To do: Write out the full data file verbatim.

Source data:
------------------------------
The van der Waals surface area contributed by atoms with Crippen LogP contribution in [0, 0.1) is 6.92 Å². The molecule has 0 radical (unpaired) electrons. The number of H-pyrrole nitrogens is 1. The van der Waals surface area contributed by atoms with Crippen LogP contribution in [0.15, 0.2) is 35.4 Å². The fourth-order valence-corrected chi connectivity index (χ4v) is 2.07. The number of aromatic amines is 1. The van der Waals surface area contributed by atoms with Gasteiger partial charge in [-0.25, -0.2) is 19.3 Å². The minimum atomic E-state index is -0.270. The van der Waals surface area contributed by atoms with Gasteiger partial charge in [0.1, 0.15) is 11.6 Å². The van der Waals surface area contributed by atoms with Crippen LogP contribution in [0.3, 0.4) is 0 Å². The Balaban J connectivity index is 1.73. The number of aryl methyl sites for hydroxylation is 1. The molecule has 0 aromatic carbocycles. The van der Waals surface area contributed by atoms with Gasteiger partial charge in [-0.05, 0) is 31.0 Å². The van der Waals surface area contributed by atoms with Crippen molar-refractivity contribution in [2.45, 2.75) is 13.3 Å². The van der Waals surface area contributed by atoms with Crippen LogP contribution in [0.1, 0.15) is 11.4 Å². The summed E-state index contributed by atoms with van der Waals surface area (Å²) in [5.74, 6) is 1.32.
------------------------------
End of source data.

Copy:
The van der Waals surface area contributed by atoms with Crippen LogP contribution in [0, 0.1) is 6.92 Å². The molecule has 0 radical (unpaired) electrons. The number of H-pyrrole nitrogens is 1. The van der Waals surface area contributed by atoms with Crippen LogP contribution in [0.15, 0.2) is 35.4 Å². The fourth-order valence-corrected chi connectivity index (χ4v) is 2.07. The number of aromatic amines is 1. The van der Waals surface area contributed by atoms with Gasteiger partial charge in [-0.25, -0.2) is 19.3 Å². The minimum atomic E-state index is -0.270. The van der Waals surface area contributed by atoms with Gasteiger partial charge in [0.1, 0.15) is 11.6 Å². The van der Waals surface area contributed by atoms with Crippen LogP contribution in [0.3, 0.4) is 0 Å². The Balaban J connectivity index is 1.73. The number of aryl methyl sites for hydroxylation is 1. The molecule has 0 aromatic carbocycles. The van der Waals surface area contributed by atoms with Gasteiger partial charge in [-0.05, 0) is 31.0 Å². The van der Waals surface area contributed by atoms with Crippen molar-refractivity contribution in [2.45, 2.75) is 13.3 Å². The van der Waals surface area contributed by atoms with Crippen LogP contribution in [0.1, 0.15) is 11.4 Å². The summed E-state index contributed by atoms with van der Waals surface area (Å²) in [5.74, 6) is 1.32.